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The American Triple Crown

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Being a “sport,” professional wrestling has no shortage of championships, streaks, milestones and records. There’s a segment of the fanbase that adores that aspect of the business, keeping track of various win/loss records, championship reigns, matches wrestled in a year, and such. Look hard enough on Google and you can find a lengthy breakdown from some rando about how Ric Flair’s “sixteen” world title wins is bogus WWE propaganda and how the real number is far higher.

Being a “fake” sport, these aren’t debates I would get bent out of shape about, but that’s just me. If you’re the type to obsess over it, knock yourself out — we all have our hobbies. Likewise, being a fake sport means that a lot of the stats that some pour over and scrutinize are entirely arbitrary and the history around them sometimes subject to revision and outright erasing, making it hard for a solid consensus to build around them. Baseball has its home run record, basketball has its points record, football has its touchdown record; for the most part those are undisputed.

In pro wrestling things are often a little less rock-solid.

That being said, it may interest you to know that there is a milestone in American sports entertainment that is not often talked about because, to my knowledge, it’s never been achieved before. And it’s a milestone that, with one victory at this year’s SummerSlam, could be reached.

The American Triple Crown.

The idea is that for a generation or more, there have been at least three major pro wrestling organizations operating in North America, but for all that time, there has never been a superstar to claim the world title in all three independent promotions. Now here’s where the slippery nature of “fake” stats comes in, because of course most everyone knows The Big Show claims to be the first man to hold the WCW, WWE and ECW championships, but of course you’d also be right to say that’s a bit dubious since the WWE controlled the ECW brand at the time Big Show won that championship, so if anything that milestone requires an asterisk.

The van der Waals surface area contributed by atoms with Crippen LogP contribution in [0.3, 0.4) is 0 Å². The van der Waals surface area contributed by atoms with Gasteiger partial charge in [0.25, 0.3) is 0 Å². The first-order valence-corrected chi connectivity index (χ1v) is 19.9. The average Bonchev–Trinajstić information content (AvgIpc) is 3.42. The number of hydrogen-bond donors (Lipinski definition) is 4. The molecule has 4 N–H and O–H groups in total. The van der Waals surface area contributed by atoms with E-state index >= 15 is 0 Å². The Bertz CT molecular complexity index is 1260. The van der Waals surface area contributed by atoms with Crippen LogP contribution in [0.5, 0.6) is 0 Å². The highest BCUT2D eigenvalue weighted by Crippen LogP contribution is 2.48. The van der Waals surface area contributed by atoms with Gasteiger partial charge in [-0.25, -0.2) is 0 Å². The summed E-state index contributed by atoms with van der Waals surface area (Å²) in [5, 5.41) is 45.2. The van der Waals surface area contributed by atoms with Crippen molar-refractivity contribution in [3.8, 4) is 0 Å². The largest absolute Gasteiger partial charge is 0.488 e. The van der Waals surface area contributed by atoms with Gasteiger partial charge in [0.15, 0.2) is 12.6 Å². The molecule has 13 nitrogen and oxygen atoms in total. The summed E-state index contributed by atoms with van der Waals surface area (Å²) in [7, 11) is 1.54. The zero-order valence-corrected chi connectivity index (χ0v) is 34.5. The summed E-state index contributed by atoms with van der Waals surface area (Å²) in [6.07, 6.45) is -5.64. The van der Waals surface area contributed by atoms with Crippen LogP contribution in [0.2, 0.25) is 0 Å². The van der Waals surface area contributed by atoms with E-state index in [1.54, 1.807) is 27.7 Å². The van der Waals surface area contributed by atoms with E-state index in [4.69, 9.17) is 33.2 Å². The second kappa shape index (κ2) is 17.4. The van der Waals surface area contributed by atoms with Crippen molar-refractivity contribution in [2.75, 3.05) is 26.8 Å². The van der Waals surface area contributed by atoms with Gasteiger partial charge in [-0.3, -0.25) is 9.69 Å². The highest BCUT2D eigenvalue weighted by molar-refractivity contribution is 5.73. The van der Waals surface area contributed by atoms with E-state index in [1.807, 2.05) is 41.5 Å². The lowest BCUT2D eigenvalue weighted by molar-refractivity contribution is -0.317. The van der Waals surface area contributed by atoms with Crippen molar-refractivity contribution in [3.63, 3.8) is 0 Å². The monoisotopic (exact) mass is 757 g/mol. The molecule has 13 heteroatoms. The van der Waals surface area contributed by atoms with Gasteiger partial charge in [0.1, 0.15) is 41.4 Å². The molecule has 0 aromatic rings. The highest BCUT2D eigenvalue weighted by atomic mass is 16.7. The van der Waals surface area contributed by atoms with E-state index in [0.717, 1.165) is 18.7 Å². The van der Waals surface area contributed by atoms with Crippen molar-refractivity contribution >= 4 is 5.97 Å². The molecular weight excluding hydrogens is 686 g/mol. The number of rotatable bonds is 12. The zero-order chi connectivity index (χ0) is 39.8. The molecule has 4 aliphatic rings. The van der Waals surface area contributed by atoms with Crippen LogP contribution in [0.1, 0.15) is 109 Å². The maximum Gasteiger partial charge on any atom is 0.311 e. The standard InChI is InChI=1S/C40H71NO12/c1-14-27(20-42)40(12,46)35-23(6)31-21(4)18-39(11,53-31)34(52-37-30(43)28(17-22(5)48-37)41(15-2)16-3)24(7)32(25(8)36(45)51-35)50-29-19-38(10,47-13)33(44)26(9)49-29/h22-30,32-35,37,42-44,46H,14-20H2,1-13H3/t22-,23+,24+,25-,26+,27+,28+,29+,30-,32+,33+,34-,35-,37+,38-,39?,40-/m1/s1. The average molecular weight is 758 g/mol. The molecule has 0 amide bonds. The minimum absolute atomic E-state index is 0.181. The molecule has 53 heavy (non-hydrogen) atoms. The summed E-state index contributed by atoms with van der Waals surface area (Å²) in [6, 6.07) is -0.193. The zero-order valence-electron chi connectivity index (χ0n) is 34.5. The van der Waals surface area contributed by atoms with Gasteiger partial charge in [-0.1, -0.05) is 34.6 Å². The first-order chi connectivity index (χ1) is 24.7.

To the best of my knowledge there has never been a superstar to win all three world titles from the three major (independent) United States wrestling organizations. There’s never been a superstar whose boss from three different company’s all looked at him and said “this guy should carry our torch.” A few men have come close, however. For example...

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Ric Flair

“The Man” himself is arguably the most decorated “world” champion in history (Jerry Lawler can claim many more “heavyweight” championships, but again, lots of asterisks abound there), and got his first big main-event push in Jim Crocket’s Mid Atlantic promotion (an arm of the NWA). His first real break in the business with under Verne Gagne (who trained him) and the AWA, but Flair never won the AWA’s top prize. He did, of course, win the NWA Title, and would be the champion for the organization until 1991 when he left for the WWF.

Only a few months after signing with Vince McMahon, Flair secured his second (different) world championship, winning the 1992 Royal Rumble for the WWF Title. He later returned to WCW (which, for the purposes of this article, we’re treating as an offshoot of the NWA) and won many more championships, but for the time when the NWA, WWF and AWA ruled the land, the best Flair could do was 2/3.